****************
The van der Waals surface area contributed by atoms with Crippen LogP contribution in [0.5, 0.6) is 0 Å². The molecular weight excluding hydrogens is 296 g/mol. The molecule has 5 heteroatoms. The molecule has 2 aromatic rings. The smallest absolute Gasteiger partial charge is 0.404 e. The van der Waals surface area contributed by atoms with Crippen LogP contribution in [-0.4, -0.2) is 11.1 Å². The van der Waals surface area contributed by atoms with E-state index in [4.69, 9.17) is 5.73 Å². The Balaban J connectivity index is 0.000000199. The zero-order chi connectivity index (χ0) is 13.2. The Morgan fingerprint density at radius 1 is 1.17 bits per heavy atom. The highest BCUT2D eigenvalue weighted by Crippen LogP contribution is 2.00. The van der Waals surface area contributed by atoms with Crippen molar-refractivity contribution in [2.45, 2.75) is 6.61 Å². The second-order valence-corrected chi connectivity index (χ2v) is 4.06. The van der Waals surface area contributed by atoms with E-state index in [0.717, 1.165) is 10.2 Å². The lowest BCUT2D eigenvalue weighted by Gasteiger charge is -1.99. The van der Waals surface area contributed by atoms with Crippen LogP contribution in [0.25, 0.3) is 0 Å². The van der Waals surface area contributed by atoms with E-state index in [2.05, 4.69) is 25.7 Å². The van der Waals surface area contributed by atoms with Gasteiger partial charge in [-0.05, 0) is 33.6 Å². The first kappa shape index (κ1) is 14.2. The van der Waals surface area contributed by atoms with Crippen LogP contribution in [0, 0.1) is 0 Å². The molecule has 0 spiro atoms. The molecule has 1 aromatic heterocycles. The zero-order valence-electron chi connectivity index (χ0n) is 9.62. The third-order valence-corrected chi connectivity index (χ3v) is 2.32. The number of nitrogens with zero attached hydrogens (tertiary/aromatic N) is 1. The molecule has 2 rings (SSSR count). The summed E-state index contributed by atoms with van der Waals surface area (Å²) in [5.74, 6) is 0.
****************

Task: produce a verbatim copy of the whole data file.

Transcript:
The van der Waals surface area contributed by atoms with Crippen LogP contribution in [0.5, 0.6) is 0 Å². The molecular weight excluding hydrogens is 296 g/mol. The molecule has 5 heteroatoms. The molecule has 2 aromatic rings. The smallest absolute Gasteiger partial charge is 0.404 e. The van der Waals surface area contributed by atoms with Crippen LogP contribution in [-0.4, -0.2) is 11.1 Å². The van der Waals surface area contributed by atoms with E-state index in [4.69, 9.17) is 5.73 Å². The Balaban J connectivity index is 0.000000199. The zero-order chi connectivity index (χ0) is 13.2. The Morgan fingerprint density at radius 1 is 1.17 bits per heavy atom. The highest BCUT2D eigenvalue weighted by Crippen LogP contribution is 2.00. The van der Waals surface area contributed by atoms with Crippen molar-refractivity contribution in [2.45, 2.75) is 6.61 Å². The second-order valence-corrected chi connectivity index (χ2v) is 4.06. The van der Waals surface area contributed by atoms with E-state index in [0.717, 1.165) is 10.2 Å². The lowest BCUT2D eigenvalue weighted by Gasteiger charge is -1.99. The van der Waals surface area contributed by atoms with Crippen LogP contribution in [0.25, 0.3) is 0 Å². The van der Waals surface area contributed by atoms with E-state index in [2.05, 4.69) is 25.7 Å². The van der Waals surface area contributed by atoms with Gasteiger partial charge in [-0.05, 0) is 33.6 Å². The first kappa shape index (κ1) is 14.2. The van der Waals surface area contributed by atoms with Crippen LogP contribution in [0, 0.1) is 0 Å². The molecule has 0 spiro atoms. The molecule has 1 aromatic heterocycles. The zero-order valence-electron chi connectivity index (χ0n) is 9.62. The third-order valence-corrected chi connectivity index (χ3v) is 2.32. The number of nitrogens with zero attached hydrogens (tertiary/aromatic N) is 1. The molecule has 2 rings (SSSR count). The summed E-state index contributed by atoms with van der Waals surface area (Å²) in [5.74, 6) is 0.